New synthetic opioid more potent and dangerous than Fentanyl now in Colorado

Pyro (N-pyrrolidino Etonitazene) in pill form.
Pyro (N-pyrrolidino Etonitazene) in pill form.(Mesa County Sheriff's Office)
Published: Jul. 21, 2022 at 5:14 PM MDT
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GRAND JUNCTION, Colo. (KKCO) - A new drug has appeared in Colorado and has already killed at least one person in Denver. N-pyrrolidino Etonitazene, known by its street name “Pyro,” is a high-potency synthetic opioid with a molecular structure that resembles Etonitazene, a synthetic opioid classified as a controlled substance.

The drug is anywhere between 1,000 and 1,500 times more powerful than morphine. Fentanyl, for reference, is only about 100 times more powerful than morphine.

According to the Mesa County Sheriff’s Office, Pyro is virtually identical in appearance to Fentanyl, light blue in color with darker blue flecks scattered throughout the pill. An “M” can be seen on one side, and a “30″ can be found on the other.

However, as opioids are often introduced via other delivery methods, it may be found in powder, liquid, or other forms. The MCSO is urging residents to avoid contact with anything resembling the drug and to contact law enforcement immediately if they do.

Initially found in Denver, local police are concerned about the impact the drug may have on Grand Junction. “Within a month, it will make its way down the I-70 corridor,” said Lt. Henry Stoffel of the Mesa County Sheriff’s Office.

Dr. Judith Yates, a drug death analyzer in Birmingham, England stated that the drug is likely coming from the dark web and may be produced in China. Three men in Birmingham died from N-pyrrolidino overdoses.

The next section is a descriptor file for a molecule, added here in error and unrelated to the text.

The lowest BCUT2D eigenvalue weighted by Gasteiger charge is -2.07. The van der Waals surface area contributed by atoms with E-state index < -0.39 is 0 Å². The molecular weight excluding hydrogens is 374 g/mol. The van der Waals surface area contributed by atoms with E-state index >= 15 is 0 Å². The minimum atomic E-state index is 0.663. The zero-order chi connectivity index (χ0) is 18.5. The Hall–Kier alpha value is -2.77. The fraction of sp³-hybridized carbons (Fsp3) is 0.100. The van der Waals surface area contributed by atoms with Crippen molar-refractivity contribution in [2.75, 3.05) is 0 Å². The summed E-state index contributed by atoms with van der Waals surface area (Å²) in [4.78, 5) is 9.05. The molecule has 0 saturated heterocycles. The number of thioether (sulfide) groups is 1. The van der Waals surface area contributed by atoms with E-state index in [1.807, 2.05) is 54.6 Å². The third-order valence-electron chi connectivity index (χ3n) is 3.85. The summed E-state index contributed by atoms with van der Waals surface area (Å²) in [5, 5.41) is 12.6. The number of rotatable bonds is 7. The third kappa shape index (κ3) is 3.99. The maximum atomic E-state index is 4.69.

According to the Center for Forensic Science Research, & Education, N-pyrrolidino does not appear in any prior medical literature or patents, unlike Etonitazene and its cousin Fentanyl. It is a functionally unique and new drug , likely developed independently from the American pharmaceutical industry. At least 21 deaths have been attributed to the drug in just two years, with an upper limit of 44 deaths possibly linked to Pyro usage.

The CFSRE stated that the drug has appeared in at least New York, Pennsylvania, West Virginia, Florida, and Colorado. It has also been found in multiple parts of Europe, as several European agencies have reported the drug.

A Pyro overdose looks virtually identical to most other opioid overdoses, with respiratory depression typically being the fatal symptom. Fortunately however, the drug is responsive to Naloxone and the deadly consequences of an overdose can be prevented if the drug is neutralized quickly.

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